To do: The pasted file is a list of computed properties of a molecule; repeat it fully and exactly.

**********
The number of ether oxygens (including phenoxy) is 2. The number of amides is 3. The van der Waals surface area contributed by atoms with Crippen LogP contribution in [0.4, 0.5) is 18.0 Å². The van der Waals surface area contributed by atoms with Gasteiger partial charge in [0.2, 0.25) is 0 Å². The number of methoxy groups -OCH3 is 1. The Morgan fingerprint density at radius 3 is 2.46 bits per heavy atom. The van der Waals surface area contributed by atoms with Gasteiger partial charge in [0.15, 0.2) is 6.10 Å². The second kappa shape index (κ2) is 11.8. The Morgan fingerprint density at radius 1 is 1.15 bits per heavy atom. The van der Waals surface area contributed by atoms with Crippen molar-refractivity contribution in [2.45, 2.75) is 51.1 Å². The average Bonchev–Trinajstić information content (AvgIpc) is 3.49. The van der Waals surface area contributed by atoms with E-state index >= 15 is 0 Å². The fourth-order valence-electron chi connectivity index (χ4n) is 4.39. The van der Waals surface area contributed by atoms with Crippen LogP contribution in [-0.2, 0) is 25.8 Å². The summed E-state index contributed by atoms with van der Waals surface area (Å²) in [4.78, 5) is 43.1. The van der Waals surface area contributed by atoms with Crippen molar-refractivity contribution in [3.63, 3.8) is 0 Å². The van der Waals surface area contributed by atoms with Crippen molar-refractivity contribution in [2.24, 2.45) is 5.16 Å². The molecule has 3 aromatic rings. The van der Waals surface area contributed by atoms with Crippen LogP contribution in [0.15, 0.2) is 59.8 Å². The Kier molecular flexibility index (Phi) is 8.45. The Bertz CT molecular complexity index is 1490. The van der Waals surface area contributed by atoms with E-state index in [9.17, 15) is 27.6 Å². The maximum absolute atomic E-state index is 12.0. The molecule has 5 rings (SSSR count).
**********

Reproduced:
The number of ether oxygens (including phenoxy) is 2. The number of amides is 3. The van der Waals surface area contributed by atoms with Crippen LogP contribution in [0.4, 0.5) is 18.0 Å². The van der Waals surface area contributed by atoms with Gasteiger partial charge in [0.2, 0.25) is 0 Å². The number of methoxy groups -OCH3 is 1. The Morgan fingerprint density at radius 3 is 2.46 bits per heavy atom. The van der Waals surface area contributed by atoms with Gasteiger partial charge in [0.15, 0.2) is 6.10 Å². The second kappa shape index (κ2) is 11.8. The Morgan fingerprint density at radius 1 is 1.15 bits per heavy atom. The van der Waals surface area contributed by atoms with Crippen molar-refractivity contribution in [2.45, 2.75) is 51.1 Å². The average Bonchev–Trinajstić information content (AvgIpc) is 3.49. The van der Waals surface area contributed by atoms with E-state index >= 15 is 0 Å². The fourth-order valence-electron chi connectivity index (χ4n) is 4.39. The van der Waals surface area contributed by atoms with Crippen LogP contribution in [-0.2, 0) is 25.8 Å². The summed E-state index contributed by atoms with van der Waals surface area (Å²) in [4.78, 5) is 43.1. The van der Waals surface area contributed by atoms with Crippen molar-refractivity contribution in [3.63, 3.8) is 0 Å². The van der Waals surface area contributed by atoms with Crippen molar-refractivity contribution in [2.24, 2.45) is 5.16 Å². The molecule has 3 aromatic rings. The van der Waals surface area contributed by atoms with Crippen LogP contribution in [0.15, 0.2) is 59.8 Å². The Kier molecular flexibility index (Phi) is 8.45. The Bertz CT molecular complexity index is 1490. The van der Waals surface area contributed by atoms with E-state index in [9.17, 15) is 27.6 Å². The maximum absolute atomic E-state index is 12.0. The molecule has 5 rings (SSSR count).